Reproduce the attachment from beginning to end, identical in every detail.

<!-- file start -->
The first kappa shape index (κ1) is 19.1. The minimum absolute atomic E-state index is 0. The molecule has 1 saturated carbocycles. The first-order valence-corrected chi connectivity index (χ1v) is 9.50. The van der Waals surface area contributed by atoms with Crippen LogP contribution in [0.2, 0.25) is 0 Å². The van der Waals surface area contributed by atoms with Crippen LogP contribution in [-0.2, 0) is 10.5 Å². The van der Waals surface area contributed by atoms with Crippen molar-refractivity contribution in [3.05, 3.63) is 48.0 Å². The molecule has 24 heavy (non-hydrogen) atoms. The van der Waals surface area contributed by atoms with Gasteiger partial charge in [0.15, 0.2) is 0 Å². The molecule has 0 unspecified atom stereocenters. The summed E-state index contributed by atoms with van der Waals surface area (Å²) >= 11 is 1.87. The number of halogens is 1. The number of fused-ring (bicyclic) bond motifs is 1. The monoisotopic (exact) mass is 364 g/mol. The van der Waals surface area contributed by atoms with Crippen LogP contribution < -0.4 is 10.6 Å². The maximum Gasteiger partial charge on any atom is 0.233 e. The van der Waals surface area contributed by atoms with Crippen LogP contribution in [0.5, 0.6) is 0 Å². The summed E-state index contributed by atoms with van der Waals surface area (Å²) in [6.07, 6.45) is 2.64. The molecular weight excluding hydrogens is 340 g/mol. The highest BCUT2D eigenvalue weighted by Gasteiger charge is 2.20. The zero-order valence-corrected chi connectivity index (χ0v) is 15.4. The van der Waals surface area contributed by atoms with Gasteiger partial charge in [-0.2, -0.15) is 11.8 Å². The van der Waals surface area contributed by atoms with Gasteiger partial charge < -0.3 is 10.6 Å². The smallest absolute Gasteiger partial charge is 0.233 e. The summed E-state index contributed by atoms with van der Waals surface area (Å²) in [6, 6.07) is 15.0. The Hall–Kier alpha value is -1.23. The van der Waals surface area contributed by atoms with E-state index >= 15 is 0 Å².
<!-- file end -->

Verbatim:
The first kappa shape index (κ1) is 19.1. The minimum absolute atomic E-state index is 0. The molecule has 1 saturated carbocycles. The first-order valence-corrected chi connectivity index (χ1v) is 9.50. The van der Waals surface area contributed by atoms with Crippen LogP contribution in [0.2, 0.25) is 0 Å². The van der Waals surface area contributed by atoms with Crippen LogP contribution in [-0.2, 0) is 10.5 Å². The van der Waals surface area contributed by atoms with Crippen molar-refractivity contribution in [3.05, 3.63) is 48.0 Å². The molecule has 24 heavy (non-hydrogen) atoms. The van der Waals surface area contributed by atoms with Gasteiger partial charge in [0.15, 0.2) is 0 Å². The molecule has 0 unspecified atom stereocenters. The summed E-state index contributed by atoms with van der Waals surface area (Å²) >= 11 is 1.87. The number of halogens is 1. The number of fused-ring (bicyclic) bond motifs is 1. The monoisotopic (exact) mass is 364 g/mol. The van der Waals surface area contributed by atoms with Crippen LogP contribution < -0.4 is 10.6 Å². The maximum Gasteiger partial charge on any atom is 0.233 e. The van der Waals surface area contributed by atoms with Crippen LogP contribution in [0.5, 0.6) is 0 Å². The summed E-state index contributed by atoms with van der Waals surface area (Å²) in [6.07, 6.45) is 2.64. The molecular weight excluding hydrogens is 340 g/mol. The highest BCUT2D eigenvalue weighted by Gasteiger charge is 2.20. The zero-order valence-corrected chi connectivity index (χ0v) is 15.4. The van der Waals surface area contributed by atoms with Gasteiger partial charge in [-0.2, -0.15) is 11.8 Å². The van der Waals surface area contributed by atoms with Gasteiger partial charge < -0.3 is 10.6 Å². The smallest absolute Gasteiger partial charge is 0.233 e. The summed E-state index contributed by atoms with van der Waals surface area (Å²) in [6, 6.07) is 15.0. The Hall–Kier alpha value is -1.23. The van der Waals surface area contributed by atoms with E-state index >= 15 is 0 Å².